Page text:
Let’s say you’re looking to fill a position at your company that requires a certain degree of technical proficiency. Or, you just want to make sure that the person you hire is comfortable with a computer, an email account, and an iPhone. Is it legal to advertise that the position requires a “digital native?” According to Fortune.com, some companies have begun using this term as a hiring criteria in job postings. Yet, is “digital native” simply code for “younger?”
“Digital native” certainly appears to be a loaded term. According to the Fortune article, some employment attorneys believe that the “trend” towards digital natives is “troubling” and “a veiled form of age discrimination.”
- “This is a very risky area because we’re using the term that has connotations associated with it that are very age-based. It’s kind of a loaded term.” Ingrid Fredeen, attorney and vice president of NAVEX Global
- “I don’t believe using ‘digital native,’ a generational term, as a job requirement would stand up in court. I think older individuals could definitely argue ‘digital native’ requirements are just a pretext for age discrimination.” Christy Holstege, California civil rights attorney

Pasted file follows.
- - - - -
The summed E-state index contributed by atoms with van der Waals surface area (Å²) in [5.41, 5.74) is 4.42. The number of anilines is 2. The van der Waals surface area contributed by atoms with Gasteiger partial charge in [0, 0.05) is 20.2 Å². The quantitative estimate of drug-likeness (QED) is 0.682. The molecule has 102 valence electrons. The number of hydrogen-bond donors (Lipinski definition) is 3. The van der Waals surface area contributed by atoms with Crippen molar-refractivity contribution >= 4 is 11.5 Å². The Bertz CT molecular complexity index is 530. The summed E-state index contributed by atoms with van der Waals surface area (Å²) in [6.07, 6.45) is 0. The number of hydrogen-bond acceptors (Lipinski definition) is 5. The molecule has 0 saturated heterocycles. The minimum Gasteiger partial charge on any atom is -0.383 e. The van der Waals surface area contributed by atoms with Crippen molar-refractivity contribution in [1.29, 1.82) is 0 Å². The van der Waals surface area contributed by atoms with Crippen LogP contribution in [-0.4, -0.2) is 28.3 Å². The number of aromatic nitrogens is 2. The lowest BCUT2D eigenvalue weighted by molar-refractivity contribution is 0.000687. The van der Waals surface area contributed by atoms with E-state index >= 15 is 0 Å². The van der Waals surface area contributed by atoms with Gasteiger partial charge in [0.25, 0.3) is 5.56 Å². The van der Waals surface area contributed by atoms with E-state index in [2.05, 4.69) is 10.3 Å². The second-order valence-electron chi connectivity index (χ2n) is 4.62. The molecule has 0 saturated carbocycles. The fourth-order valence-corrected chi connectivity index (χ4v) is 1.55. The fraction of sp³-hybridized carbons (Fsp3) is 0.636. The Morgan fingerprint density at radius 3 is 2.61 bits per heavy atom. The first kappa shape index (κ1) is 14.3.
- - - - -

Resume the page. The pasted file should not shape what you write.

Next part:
Let me offer a counter-argument. I’m 42 years old, more tech-savvy than most, and, by any definition, a digital native. I’ve been using computers since my early grade-school years. I’d fit any criteria seeking a “digital native,” and, yet, I’m also inside the age-protected class. While I do not believe companies should use “digital native” in job advertisement or descriptions (just as I wouldn’t use “recent graduate”), one challenging its use cannot examine that use in a vacuum. Instead, take a look at the hiring demographics. How many employees over 40 (over 50, over 60) hold a position that calls for a digital native. If the answer is “none,” then the employer has a huge problem. If, however, there exists a good mix of ages—both outside and inside the protected class—then there also exists a great argument that the term “digital native” has no loaded, illegal subtext.